Tuesday, January 18, 2022

Nanoreviews: Grievers, A Master of Djinn

Grievers by adrienne maree brown [AK Press, 2021]

Grievers is a short novel (or long novella?), kicking off a new fiction line from publisher AK Press - whose non fiction I always find super engaging (and I'm always here for a fellow adri!) And it's a tough, slow heartbreak of a book that demands a lot from its reader: the ability to watch a young woman go through tragedy and loss over and over again, the need to respect her decisions, and above all the ability to engage with the novel's perspective on Detroit, in all its complex facets. It is also a pandemic novel, and although the dynamics of its pandemic are pretty different to our present reality (it's unexplained and invariably fatal), the way in which the disease disproportionately hits marginalised communities - in the novel's case, specifically Black people - is very familiar.

The pandemic in Grievers is grief, or something that looks like it: an illness with no known contagion mechanisms, that only affects Black people in Detroit, which sends them without warning, in the middle of ordinary activity, into a catatonic, pain-stricken state. Dune, a queer mixed-race Black woman, has to live through her mother becoming patient zero of this new disease, and without health insurance she is forced to discharge her mother from the hospital early and try to take care of her at home - eventually burning her in a backyard cremation ceremony. From that initial loss, we follow Dune through an increasingly desperate existence as the illness takes over Detroit, and everyone with the means to do so leaves the city. Taking up the activism of her mother and grandparents, Dune begins to chronicle and map out some of the pandemic's effects, while caring for her very ill grandmother and facing the realities of survival. The trauma is relentless, but it doesn't feel voyeuristic or exaggerated; this is a bleak book, but it knows exactly what its doing. Similarly, Dune's decision to stay in Detroit despite the crushing loneliness and threat of illness feels natural to her character, even as we might not understand it as readers. There aren't any answers here - the closing scene is a barely flickering candle against the darkness of the book's premise - but this is a novel with a lot to say regardless, and definitely one to engage with for those looking for outstanding political speculative fiction. I'm going to be watching AK Press' fiction with great interest.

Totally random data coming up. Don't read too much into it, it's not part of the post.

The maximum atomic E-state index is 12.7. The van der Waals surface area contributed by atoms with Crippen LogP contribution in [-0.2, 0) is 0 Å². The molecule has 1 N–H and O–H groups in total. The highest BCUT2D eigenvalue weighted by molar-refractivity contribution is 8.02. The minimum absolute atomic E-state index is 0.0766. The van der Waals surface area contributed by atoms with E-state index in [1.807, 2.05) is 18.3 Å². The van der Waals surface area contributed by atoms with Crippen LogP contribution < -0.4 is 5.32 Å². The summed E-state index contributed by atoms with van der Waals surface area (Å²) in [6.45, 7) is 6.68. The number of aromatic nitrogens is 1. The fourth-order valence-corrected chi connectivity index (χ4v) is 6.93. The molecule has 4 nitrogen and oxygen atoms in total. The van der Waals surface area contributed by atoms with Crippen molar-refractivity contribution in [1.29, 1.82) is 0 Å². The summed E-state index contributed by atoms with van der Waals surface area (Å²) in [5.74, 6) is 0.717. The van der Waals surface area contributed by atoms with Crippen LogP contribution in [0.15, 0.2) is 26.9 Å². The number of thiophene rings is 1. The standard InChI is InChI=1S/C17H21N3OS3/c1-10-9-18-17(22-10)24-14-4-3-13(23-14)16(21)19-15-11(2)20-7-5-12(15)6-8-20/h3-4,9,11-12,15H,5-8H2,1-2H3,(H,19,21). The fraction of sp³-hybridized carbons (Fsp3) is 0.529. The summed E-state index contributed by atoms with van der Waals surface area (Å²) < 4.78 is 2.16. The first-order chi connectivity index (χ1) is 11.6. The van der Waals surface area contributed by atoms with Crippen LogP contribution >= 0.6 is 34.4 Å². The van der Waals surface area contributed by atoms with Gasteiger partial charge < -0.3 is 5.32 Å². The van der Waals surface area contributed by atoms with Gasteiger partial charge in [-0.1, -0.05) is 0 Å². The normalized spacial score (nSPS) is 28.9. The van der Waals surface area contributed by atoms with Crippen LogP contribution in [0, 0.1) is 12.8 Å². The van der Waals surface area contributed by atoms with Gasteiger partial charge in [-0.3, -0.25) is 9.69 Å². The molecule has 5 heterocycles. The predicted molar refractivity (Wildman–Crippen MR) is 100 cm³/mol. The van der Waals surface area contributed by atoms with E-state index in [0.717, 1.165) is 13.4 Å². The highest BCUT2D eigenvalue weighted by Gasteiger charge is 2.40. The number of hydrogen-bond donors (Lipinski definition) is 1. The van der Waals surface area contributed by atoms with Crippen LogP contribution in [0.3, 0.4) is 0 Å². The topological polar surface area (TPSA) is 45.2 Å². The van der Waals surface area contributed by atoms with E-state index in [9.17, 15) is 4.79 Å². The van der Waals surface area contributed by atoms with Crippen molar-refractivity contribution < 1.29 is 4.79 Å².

A Master of Djinn by P. Djeli Clark [Tor Books (US)/Orbit (UK), 2021]

I was expecting a delight going into this novel and Clark's first full-length foray into the "Dead Djinn" universe does not disappoint. Set in an alternate steampunk-y Cairo where djinn and other magic was unleashed in the human world a few decades ago (turning the tide of colonialism and catapulting Egypt into a powerful independent nation in the process), we follow Special Investigator Fatma of The Ministry of Alchemy, Enchantments and Supernatural Entities as she and her new partner - and some returning friends and Fatma's awesome, mysteriously powerful girlfriend Siti - try to unravel the mysterious murder of a group of British cultists, and the rise of an individual claiming to be Al-Jahiz, the sorcerer who unleashed magic in the first place.

Regular genre readers will know Fatma from the Tor.com story "A Dead Djinn in Cairo", and A Master of Djinn is very much a direct sequel to that story, to the point where several character beats and items will feel very two-dimensional to readers who haven't experienced that story (it's short and free, and I don't understand why Tor didn't include it in at least the US edition of the book!) Taken as a sequel rather than a series starter in its own right, A Master of Djinn blends its police procedural elements, its magical worldbuilding, and its character work in very satisfying ways, deepening the relationship between Fatma and Siti, giving Fatma a new foil in Hadia, her butt-kicking hijabi partner who gets to call her out on a whole lot of internalised sexist "I work alone" nonsense, and really exploring how the shadow of Western imperialism still looms over this version of Egypt even as the balance of power has shifted away from Europe. Figuring out the mystery a couple of chapters before Fatma was satisfying, but didn't dampen the fun of the climactic chapters. Excellent stuff. 

POSTED BY: Adri, Nerds of a Feather co-editor, is a semi-aquatic migratory mammal most often found in the UK. She has many opinions about SFF books, and is also partial to gaming, baking, interacting with dogs, and Asian-style karaoke. Find her on Twitter at @adrijjy